A new report from the Federal Reserve Bank of New York examines small businesses in Puerto Rico.
In the United States, small businesses are the strongest source of job creation, accounting for 55% of all jobs and 67% of net new jobs since the recession. Could Puerto Rico’s small businesses drive improvements in the territory’s economy?
In 2015, about 60% of small businesses in Puerto Rico reported that they were profitable or broke even. The majority of these businesses employed fewer than ten people and had revenues of $250,000 or less. 38% had revenues of $50,000 or less. More than half had seen falling revenues in 2015 and 41% — the largest number of answers for this question — reported that managing cash flow was their top concern.
Slightly more than 40% of the companies surveyed had 0-1 employees; only 4% had 50 workers or more. In the U.S. as a whole, about 75% of small businesses fall into the “non employer” category, but about 17% employ 20-99 workers.
Puerto Rico’s debt crisis did not discourage these businesses from trying to borrow money. More than half had applied for loans during the year, 43% needing additional funds to cover operating expenses. Of those that applied for loans, 39% received the funds they requested and 31% had received no funds. 45% of those surveyed said that better access to credit would be one of the most helpful improvements for their businesses.
However, nearly half of the businesses did not apply for credit, 37% because they did not want to be in debt and 23% because they didn’t need additional funding. 14% of businesses which didn’t apply for credit said they did not apply because they thought they would be refused.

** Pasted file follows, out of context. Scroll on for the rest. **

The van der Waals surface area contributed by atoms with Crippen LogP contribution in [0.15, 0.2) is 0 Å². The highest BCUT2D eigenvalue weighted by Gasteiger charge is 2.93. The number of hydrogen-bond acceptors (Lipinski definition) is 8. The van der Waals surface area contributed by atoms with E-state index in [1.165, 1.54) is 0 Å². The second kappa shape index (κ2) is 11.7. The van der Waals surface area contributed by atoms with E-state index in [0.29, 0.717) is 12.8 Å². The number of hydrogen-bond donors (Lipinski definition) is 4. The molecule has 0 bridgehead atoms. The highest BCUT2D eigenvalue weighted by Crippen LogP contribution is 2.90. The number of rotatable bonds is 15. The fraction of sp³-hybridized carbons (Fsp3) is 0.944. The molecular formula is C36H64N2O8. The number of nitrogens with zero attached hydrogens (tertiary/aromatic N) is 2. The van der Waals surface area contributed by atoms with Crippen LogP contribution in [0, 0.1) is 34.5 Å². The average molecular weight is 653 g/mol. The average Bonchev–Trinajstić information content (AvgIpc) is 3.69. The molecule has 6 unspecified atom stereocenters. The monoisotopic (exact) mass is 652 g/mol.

Business growth and training opportunities was the other topic covered in the survey. Two particular areas of opportunity for growth stood out:
- 81% of the businesses surveyed had no revenue from exports.
- 79% had no income from online sales.
According to the most recent National Small Business Association technology survey, only 28% of U.S. small businesses used e-commerce as of 2013, so it could be said that small businesses as a whole are (or were, as of 2013) missing that opportunity. However, 16% of the small businesses in Puerto Rico that have online sales report that the portion of their revenue that comes from online sales is less than 25%.
According to the U.S. Census Bureau, 97% of all export firms in the U.S. as a whole are small businesses.
According to the survey, Puerto Rican respondents wanted training was in selling to the federal government. Puerto Rico has little participation in federal contracting, at least in part because as a territory the Island has only a small voice in Congress.
There were about half a dozen more areas in which respondents felt they needed training, including managing cash flow, preparing financial statements, and managing staff.
Much discussion recently has centered around strategies for strengthening businesses and jobs in Puerto Rico in order to set the economy on a positive path. Small business owners in Puerto Rico listed a number of changes they thought would be beneficial for their businesses:
- Access to credit
- Streamlined business regulations
- Greater access to qualified workers
- Access to export markets
Ability to conduct business within the US legal and regulatory framework
The Congressional Task Force on Economic Growth in Puerto Rico has a deadline of December 31st to submit its recommendations. It is possible that small business growth could be a part of this proposal.